Thinking about setting up an SMSF? For many people, SMSFs are a great option for building retirement savings, but they may not be suitable for everyone. Before setting up an SMSF, it’s essential to be fully informed about the pros and cons of an SMSF structure.

While public offer funds are managed by professional licensed trustees, the management responsibility for SMSFs lies with the members. Every SMSF member must be a trustee of the fund (or, if the trustee is a company, a director of that company). This is an advantage for those who want full control over their superannuation but it also means the members are responsible for complying with all superannuation laws – and administrative penalties can apply for non-compliance. If you intend to move overseas for some time (eg for a job posting), an SMSF could be problematic because it may be hit with significant tax penalties if the “central management and control” moves outside Australia. On the other hand, members of public offer funds can move overseas without risking these penalties because their fund continues to be managed by a professional Australian trustee.

Costs are a key factor for anyone considering their super options. Fees charged by public offer funds vary, but are generally charged as a percentage of the member’s account balance. However, SMSF costs tend to be more fixed. As well as establishment costs and an annual supervisory levy payable to the ATO, SMSFs must hire an independent auditor annually and most SMSF trustees rely on some form of other professional assistance. For members with modest balances, an SMSF will often be more expensive than a public offer fund, but this needs to be weighed up against the other benefits of an SMSF.

A major benefit of an SMSF is that the member-trustees have full control over their investment choices. This means they can invest in specific assets, including direct property, that would not be possible in a public offer fund. SMSF members can also transfer their business premises into superannuation and take advantage of gearing strategies by borrowing to buy property or even shares through a special “limited recourse” borrowing arrangement. However, with control comes responsibility. SMSF trustees must create and regularly update an “investment strategy” that specifically addresses things like risk, liquidity and diversification. Being an SMSF trustee therefore means you need to be prepared to seek the right professional advice.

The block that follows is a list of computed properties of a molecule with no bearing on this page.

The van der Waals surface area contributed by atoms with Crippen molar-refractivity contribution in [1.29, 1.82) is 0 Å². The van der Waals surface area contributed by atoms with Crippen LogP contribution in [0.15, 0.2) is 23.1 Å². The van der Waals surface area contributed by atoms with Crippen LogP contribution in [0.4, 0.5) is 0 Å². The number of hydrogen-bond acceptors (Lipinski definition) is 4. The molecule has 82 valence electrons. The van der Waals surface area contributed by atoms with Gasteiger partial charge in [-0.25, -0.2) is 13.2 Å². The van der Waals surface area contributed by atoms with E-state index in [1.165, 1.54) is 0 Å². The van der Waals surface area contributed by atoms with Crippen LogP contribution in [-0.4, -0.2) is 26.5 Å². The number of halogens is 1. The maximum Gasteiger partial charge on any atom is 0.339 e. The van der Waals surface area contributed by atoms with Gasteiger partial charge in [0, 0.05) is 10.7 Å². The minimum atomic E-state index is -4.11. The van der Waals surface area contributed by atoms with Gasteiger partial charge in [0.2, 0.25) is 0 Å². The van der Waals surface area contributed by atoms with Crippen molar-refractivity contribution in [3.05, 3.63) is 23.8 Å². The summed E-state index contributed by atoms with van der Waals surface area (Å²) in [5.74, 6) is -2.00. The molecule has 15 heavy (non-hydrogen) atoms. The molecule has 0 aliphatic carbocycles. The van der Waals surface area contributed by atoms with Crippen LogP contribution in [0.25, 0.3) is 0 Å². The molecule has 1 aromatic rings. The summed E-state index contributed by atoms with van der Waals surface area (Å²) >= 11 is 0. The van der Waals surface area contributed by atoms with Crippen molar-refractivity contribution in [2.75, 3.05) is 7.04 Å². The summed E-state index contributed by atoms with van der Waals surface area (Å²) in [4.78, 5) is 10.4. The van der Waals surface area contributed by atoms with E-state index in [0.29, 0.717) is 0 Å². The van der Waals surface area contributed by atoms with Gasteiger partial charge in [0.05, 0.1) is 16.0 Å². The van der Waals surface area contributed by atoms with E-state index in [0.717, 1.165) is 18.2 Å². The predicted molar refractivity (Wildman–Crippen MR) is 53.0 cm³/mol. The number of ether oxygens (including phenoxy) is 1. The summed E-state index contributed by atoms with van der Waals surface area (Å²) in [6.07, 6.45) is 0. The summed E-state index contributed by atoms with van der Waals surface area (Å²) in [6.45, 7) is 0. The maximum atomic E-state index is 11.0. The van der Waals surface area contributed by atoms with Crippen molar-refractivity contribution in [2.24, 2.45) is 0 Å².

It’s possible to hold various types of insurance through your superannuation fund, including death, total and permanent disablement (TPD), and temporary incapacity. For many, using superannuation benefits to pay insurance premiums makes insurance more accessible and convenient. While you can purchase insurance within an SMSF, large funds can generally offer cheaper premiums because of the group discounts these funds can access. Also, members of large funds are automatically accepted for a certain level of coverage without needing a medical examination or detailed personal information, which is more likely to be required for an SMSF-held policy. For these reasons, some SMSF members choose to keep a separate account in a public offer fund just to access the insurance.

If you’re an SMSF trustee, you’re in charge, so there are a few things to keep in mind:

  • As part of your SMSF’s investment strategy, you’re required to consider (and regularly review) whether the fund should hold insurance cover for its members.
  • Not all types of insurance, eg trauma policies, can be held in superannuation.
  • Be aware of the tax consequences of holding insurance in the fund, including the deductibility of premiums and how life insurance proceeds might affect the taxation of your death benefits.

If you’re a member of a public offer fund, it’s important to check on what you’re signed up for, and if you’re paying for duplicate policies across multiple accounts.

What happens when you’re not happy with the trustee of your fund? Members of public offer funds can complain to the Australian Financial Complaints Authority (AFCA), a free dispute resolution service that has the power to make binding decisions to resolve your matter. However, SMSF trustees may only complain to AFCA about financial services problems with third parties (eg an insurance company), not about the decision or conduct of other SMSF trustees. In these cases, the parties would need to go through the legal system to resolve the matter. It’s possible to set up the SMSF’s governing rules with dispute resolution procedures in advance.

Weighing up your super options? We can help you decide whether an SMSF can achieve your retirement goals.

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